This compromise happened because of Xunlei. Xunlei is the most popular download manager in China. Much of its popularity is due to the fact they can accelerate download speeds by pulling resources from other Xunlei users as well as cached copies on the Xunlei server. All of this, however, is invisible to users. Users can simply enter a regular http download address into Xunlei  download manager and the download will start. Chinese developers were using direct download addresses such as to download Xcode.

Mon, Sep 21, 2015



Sat, Sep 19, 2015

Popular Chinese iOS apps compromised in unprecedented malware attack

What happened?

According to recent reports, some versions of Xcode used by developers in China have been compromised and are being used to inject tracking codes in iOS apps without developer knowledge. (1,2). Unaware of the injection, those developers then released their compromised iOS apps to the App Store which were then later approved by Apple. At the time of writing this post, the compromised apps are still available in the App store. Any user who has installed and launched these compromised apps will be a victim of these tracking codes.

This is a significant compromise of Apple’s app store. Apple notoriously manually reviews all app submissions and, in comparison to Android stores, has been relatively malware-free. This is the most widespread and significant spread of malware in the history of the Apple app store, anywhere in the world.

The compromised version of Xcode was hosted on Baidu Pan. It is unlikely that Baidu was aware of the compromised version of Xcode. The company removed the files yesterday when news of the compromise surfaced. Because of slow download speeds from foreign websites in China, many Chinese developers prefer to download apps from domestic websites. Many Chinese also use download software like Xunlei, rather than downloading directly from the official Mac App Store.

According to users reports, many prominent Chinese apps are affected. We have included links to the compromised apps in the list below but DO NOT DOWNLOAD these apps. We are simply linking to them so that users can recognize the apps. Affected apps include:  

Wechat The most popolar messaging app in China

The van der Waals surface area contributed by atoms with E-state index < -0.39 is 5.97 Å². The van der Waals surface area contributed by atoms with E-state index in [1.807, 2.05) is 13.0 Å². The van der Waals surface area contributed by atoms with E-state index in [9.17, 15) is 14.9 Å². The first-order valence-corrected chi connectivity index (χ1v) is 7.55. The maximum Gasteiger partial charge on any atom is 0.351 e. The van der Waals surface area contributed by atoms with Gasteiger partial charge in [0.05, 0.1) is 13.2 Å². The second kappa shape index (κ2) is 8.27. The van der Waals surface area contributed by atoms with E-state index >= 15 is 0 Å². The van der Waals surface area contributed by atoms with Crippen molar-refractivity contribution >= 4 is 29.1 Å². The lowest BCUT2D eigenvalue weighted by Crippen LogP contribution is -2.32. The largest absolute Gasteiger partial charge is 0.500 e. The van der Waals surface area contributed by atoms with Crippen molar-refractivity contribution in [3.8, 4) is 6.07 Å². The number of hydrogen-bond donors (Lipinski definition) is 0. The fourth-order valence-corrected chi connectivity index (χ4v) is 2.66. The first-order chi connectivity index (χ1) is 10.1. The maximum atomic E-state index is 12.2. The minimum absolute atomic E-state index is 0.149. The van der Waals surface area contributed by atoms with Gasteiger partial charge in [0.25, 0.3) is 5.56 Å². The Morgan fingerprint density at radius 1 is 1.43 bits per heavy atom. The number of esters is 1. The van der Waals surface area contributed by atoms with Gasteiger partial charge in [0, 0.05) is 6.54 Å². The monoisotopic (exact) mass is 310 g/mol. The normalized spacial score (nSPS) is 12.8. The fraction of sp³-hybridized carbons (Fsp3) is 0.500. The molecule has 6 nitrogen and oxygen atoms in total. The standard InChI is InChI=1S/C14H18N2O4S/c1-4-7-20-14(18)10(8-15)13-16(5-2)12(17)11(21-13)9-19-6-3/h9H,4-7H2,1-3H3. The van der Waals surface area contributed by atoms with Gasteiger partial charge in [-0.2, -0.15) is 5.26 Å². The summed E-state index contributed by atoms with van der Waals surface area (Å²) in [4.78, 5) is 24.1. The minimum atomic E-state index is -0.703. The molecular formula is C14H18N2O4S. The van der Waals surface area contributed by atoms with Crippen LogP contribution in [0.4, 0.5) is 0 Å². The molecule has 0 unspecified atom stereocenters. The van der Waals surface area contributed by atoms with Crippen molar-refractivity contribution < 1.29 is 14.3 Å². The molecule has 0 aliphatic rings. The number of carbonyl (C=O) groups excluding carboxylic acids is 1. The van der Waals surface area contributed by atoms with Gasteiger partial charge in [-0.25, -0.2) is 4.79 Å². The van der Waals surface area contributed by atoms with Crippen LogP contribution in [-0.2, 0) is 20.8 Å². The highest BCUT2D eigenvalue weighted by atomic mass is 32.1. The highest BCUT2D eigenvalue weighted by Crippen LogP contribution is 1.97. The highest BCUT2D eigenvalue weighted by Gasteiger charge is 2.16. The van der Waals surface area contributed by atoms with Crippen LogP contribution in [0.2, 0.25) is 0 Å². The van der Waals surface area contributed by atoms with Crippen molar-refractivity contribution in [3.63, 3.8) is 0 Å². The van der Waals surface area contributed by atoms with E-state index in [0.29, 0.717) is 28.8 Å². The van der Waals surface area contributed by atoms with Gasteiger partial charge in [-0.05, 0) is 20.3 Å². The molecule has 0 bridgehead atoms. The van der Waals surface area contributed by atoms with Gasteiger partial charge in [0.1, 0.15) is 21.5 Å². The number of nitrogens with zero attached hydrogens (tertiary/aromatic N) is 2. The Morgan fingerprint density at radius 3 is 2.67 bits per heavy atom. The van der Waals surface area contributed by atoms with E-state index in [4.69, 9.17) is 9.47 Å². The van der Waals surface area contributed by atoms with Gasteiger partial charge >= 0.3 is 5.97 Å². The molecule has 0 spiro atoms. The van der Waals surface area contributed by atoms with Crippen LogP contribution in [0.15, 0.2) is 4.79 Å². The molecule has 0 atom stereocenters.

Wed, Sep 16, 2015



Roya, David, Nick, nweaver, Vern, 和我刚刚完成了关于GFW主动探测系统的研究。这个系统在几年前就被用来探测翻墙工具,比如Tor。我们在之前的博文中介绍过GFW主动探测系统是如何工作的。但有几个问题我们没有回答。比如这个系统的物理结构是怎样的。那些用来主动探测的IP是归GFW所有的么? 有猜测GFW短时间内劫持了部分IP来用来主动探测,但没有证据。这次研究回答了这些问题。


  • 通常来说,如果Tor的某个网桥代理被GFW检测并封锁,它会一直被封锁。但是这意味着网桥代理完全无法访问吗? 我们让中国的VPS一直连接我们控制的网桥代理。我们发现,每25小时,中国的VPS可以短暂的连接到我们的代理网桥。下图显示了这个现象。每个数据点表示中国的VPS试图与网桥代理建立连接。中国联通和中国教育网都有这个周期性现象。有时候,网络安全设备在更新规则时会默认允许所有流量,但我们不知道GFW周期性现象是不是因为这个原因导致的。

  • 我们找到了规律,GFW主动探测的TCP头暗示那几千个IP都来自与同一个地方。下图显示了数据包的初始序号和时间。每个数据点都是一个主动探测连接。如果每个主动探测都是从不同地方发出的,我们应该看到随机的数据点,因为数据包的初始序号是随机选择的。但是下图显示主动探测连接虽然来自不同IP,但是非常有规律。我们认为主动探测的初始序号是按照时间产生的。


Subscribe to our blog using RSS.


inspired a lot from this post am following this blog regularly and found very good for bookmarking thanks admin
happy new year 2015 sms
indian festivals 2015
public holidays 2015
new year 2015 quotes
happy new year 2015
new year 2015 quotes
new year 2015 greeting cards

this post is awesome, great msg for us, plz update ur blog for daily basis, i am regular visitor of this site, so keep posting for us,

click the below links to create backlink
best free backlink website
click here for msg movie

Add new comment

Filtered HTML

  • Web page addresses and e-mail addresses turn into links automatically.
  • Allowed HTML tags: <a> <em> <strong> <cite> <blockquote> <code> <ul> <ol> <li> <dl> <dt> <dd>
  • Lines and paragraphs break automatically.

Plain text

  • No HTML tags allowed.
  • Web page addresses and e-mail addresses turn into links automatically.
  • Lines and paragraphs break automatically.
By submitting this form, you accept the Mollom privacy policy.